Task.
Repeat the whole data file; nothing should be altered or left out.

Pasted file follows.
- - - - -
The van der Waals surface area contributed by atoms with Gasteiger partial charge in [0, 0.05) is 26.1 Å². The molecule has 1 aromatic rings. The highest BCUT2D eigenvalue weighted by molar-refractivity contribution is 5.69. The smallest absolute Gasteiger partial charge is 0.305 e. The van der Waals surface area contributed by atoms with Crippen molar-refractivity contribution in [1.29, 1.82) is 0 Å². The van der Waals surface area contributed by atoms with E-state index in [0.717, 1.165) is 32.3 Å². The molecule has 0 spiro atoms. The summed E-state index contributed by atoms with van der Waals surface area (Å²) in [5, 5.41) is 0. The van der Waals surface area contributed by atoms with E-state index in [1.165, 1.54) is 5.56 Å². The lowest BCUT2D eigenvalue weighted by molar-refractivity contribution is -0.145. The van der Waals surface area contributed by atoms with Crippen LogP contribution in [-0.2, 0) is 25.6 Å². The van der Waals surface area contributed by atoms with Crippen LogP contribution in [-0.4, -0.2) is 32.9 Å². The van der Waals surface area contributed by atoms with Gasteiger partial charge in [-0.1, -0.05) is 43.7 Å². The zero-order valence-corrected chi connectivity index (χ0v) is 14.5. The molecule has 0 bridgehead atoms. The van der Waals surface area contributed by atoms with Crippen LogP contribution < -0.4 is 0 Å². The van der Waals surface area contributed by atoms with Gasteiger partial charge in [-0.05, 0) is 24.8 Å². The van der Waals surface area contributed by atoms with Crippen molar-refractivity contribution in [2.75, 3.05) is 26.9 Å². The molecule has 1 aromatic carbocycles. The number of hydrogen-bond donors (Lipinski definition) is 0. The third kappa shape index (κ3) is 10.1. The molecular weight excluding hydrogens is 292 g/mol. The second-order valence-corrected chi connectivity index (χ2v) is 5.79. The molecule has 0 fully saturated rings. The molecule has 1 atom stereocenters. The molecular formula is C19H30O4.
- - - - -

The van der Waals surface area contributed by atoms with Gasteiger partial charge in [0, 0.05) is 26.1 Å². The molecule has 1 aromatic rings. The highest BCUT2D eigenvalue weighted by molar-refractivity contribution is 5.69. The smallest absolute Gasteiger partial charge is 0.305 e. The van der Waals surface area contributed by atoms with Crippen molar-refractivity contribution in [1.29, 1.82) is 0 Å². The van der Waals surface area contributed by atoms with E-state index in [0.717, 1.165) is 32.3 Å². The molecule has 0 spiro atoms. The summed E-state index contributed by atoms with van der Waals surface area (Å²) in [5, 5.41) is 0. The van der Waals surface area contributed by atoms with E-state index in [1.165, 1.54) is 5.56 Å². The lowest BCUT2D eigenvalue weighted by molar-refractivity contribution is -0.145. The van der Waals surface area contributed by atoms with Crippen LogP contribution in [-0.2, 0) is 25.6 Å². The van der Waals surface area contributed by atoms with Crippen LogP contribution in [-0.4, -0.2) is 32.9 Å². The van der Waals surface area contributed by atoms with Gasteiger partial charge in [-0.1, -0.05) is 43.7 Å². The zero-order valence-corrected chi connectivity index (χ0v) is 14.5. The molecule has 0 bridgehead atoms. The van der Waals surface area contributed by atoms with Crippen LogP contribution < -0.4 is 0 Å². The van der Waals surface area contributed by atoms with Gasteiger partial charge in [-0.05, 0) is 24.8 Å². The van der Waals surface area contributed by atoms with Crippen molar-refractivity contribution in [2.75, 3.05) is 26.9 Å². The molecule has 1 aromatic carbocycles. The number of hydrogen-bond donors (Lipinski definition) is 0. The third kappa shape index (κ3) is 10.1. The molecular weight excluding hydrogens is 292 g/mol. The second-order valence-corrected chi connectivity index (χ2v) is 5.79. The molecule has 0 fully saturated rings. The molecule has 1 atom stereocenters. The molecular formula is C19H30O4.